They call them, from 3rd place to first.

Second.  A rush of excitement and regret

fills my body.  But who beat me?

She looks so happy.

In my mind I think she won't be as glad

next time.


This extract was taken from the full

poem written by Pia's Poems  

Courtesy: PoemHunter.com



BBC Sport did a public survey in 2016

after Alastair Brownlee carried his

brother 'Jonny' across the line at the

World Triathlon Series Final in Mexico.

The public were asked to write in with

the name of their greatest sporting gesture.


The incident that got most votes was

about Luz Long and Jesse Owens.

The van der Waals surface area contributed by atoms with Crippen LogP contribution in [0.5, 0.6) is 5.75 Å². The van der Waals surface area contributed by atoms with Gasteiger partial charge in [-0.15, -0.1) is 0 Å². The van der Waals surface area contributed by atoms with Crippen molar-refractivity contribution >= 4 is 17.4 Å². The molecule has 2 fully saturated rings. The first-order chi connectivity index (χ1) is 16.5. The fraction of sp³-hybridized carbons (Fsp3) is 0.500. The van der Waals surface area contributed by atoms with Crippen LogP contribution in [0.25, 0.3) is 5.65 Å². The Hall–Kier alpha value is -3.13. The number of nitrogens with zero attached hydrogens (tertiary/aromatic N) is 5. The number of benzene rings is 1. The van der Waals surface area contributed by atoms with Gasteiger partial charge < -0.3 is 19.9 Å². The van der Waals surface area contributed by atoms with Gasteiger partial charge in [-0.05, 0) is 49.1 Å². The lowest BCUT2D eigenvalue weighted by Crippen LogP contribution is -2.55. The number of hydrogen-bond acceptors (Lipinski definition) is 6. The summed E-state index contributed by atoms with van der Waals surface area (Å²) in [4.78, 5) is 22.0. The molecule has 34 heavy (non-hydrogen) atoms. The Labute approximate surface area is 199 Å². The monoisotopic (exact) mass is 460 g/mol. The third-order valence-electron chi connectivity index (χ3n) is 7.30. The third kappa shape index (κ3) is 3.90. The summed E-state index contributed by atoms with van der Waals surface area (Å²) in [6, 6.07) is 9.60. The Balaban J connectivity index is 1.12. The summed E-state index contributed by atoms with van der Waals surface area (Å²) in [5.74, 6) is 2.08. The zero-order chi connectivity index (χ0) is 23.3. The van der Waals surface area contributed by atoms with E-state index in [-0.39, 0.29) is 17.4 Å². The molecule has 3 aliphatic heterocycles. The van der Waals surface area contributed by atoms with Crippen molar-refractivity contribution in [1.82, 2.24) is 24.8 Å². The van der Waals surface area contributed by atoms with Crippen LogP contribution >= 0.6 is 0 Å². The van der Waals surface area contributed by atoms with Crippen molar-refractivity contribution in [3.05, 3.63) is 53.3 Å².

Long left in this picture, Owens right.

The infamous 1936 Berlin Olympics.



Owens, the USA world record
holder in the long jump, had foot-
faulted twice in his bid to qualify.

Germany's Long, offered Owens
advice on how to adjust his run-up.
Owens went on to win the gold medal,
with Long earning silver.
Owens won 3 more golds.

'You can melt down all my medals and
cups but they wouldn't be a plating
on the 24 carat friendship that I felt for
Luz Long at that moment.' J. Owens
Shared by (J.G)

                                                                        BATTING WITH DAD


                           Whenever I pass a village green and hear once again the familiar thwack

                             Of leather ball on willow bat; I find myself transported back

                             To days long ago when dad and I played cricket together on Sundays past

                             He in his forties, me in my teens, we batted together on village greens.